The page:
It’s safe to say that online shoppers love the promise of easy returns – and even better, for free. But consumers might be surprised to learn what can actually happen to all of those unwanted elements.
a the shop An investigation in Amazon Canada has found that the good is completely filtered by the truck load – and even destroyed or sent to a landfill. Experts say hundreds of thousands of revenue never end up again on the e-commerce giant’s resell site, as customers might think.
the shop Journalists posing as new potential customers went undercover to tour a Toronto e-waste recycling facility and destroy products with hidden cameras. During that meeting, a representative revealed that they had acquired “tons and tons of Amazon revenue,” and that their facilities were disintegrating each week and cutting off at least one tractor and trailer shipment from Amazon, and sometimes as many as three to five trucks.
“We’re not the only ones. We couldn’t handle Amazon completely. There’s no way. It’s like it – it’s like cockroaches, it breeds. It’s unbelievable,” said the operations manager.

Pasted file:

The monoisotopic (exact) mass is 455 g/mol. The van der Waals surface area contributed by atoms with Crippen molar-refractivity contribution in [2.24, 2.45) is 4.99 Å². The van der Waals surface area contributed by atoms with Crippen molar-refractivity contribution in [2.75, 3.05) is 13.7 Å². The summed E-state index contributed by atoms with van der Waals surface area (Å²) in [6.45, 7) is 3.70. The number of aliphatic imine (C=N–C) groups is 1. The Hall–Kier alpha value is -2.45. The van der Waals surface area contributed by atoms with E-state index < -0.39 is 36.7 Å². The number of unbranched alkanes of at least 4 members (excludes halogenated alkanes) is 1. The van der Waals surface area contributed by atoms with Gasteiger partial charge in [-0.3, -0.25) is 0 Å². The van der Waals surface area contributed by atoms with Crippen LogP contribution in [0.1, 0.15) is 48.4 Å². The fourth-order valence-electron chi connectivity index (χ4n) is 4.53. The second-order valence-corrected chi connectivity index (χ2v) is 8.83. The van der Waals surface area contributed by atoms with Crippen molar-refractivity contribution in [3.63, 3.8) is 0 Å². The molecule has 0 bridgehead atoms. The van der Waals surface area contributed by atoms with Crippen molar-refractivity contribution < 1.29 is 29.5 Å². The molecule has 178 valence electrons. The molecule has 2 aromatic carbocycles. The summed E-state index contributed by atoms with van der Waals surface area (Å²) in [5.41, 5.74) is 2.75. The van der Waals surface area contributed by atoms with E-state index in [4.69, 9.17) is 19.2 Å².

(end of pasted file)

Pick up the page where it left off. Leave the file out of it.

CBC News conceals its identity because this company and others that help Amazon shed or resell their online revenues fear they will lose their contracts if they speak out.
“Some of them will go to the landfill,” said the director of operations. “Like, nothing goes 100 percent into recycling. It’s not possible.”
Watch | The CBC Marketplace has really figured out where Amazon is coming back:
Environmental blogger Mira Jain was very disappointed to learn how some of Amazon’s proceeds are being sliced up for recycling or sent to a landfill.
“Our recycling system, not just in Canada but around the world, is very, very disrupted,” said Jain.
“We can resell, we can return the gifts, we can return the house somehow or reuse it somehow. That would be the best way to recycle.”
Jain loves the ease of shopping online but is concerned about Amazon’s carbon footprint. I started buying more on the platform after the spread of the Coronavirus pandemic, and she is not alone.
Ecommerce sales have doubled in Canada In recent months.
Secret GPS trackers and one backpack trip
Kevin Lyons, an assistant professor at Rutgers University in New Jersey who specializes in supply chain management and environmental policy, says 30 to 40 percent of all online purchases are returned back. This number drops to less than ten percent for merchandise purchased from brick and mortar stores.
To further investigate where all that online revenue ends up, the shop I bought a dozen products from the Amazon website – a faux leather backpack, overalls, a printer, a coffee maker, a small tent, toys, and a few other household items – and sent each item to Amazon as it was received but with a GPS tracker hidden inside. .
the shop Cooperated with Basel Action Network, A Seattle-based non-profit environmental organization that specializes in tracking waste and harmful products around the world. Trackers have become a guide to the underground world of e-commerce revenue.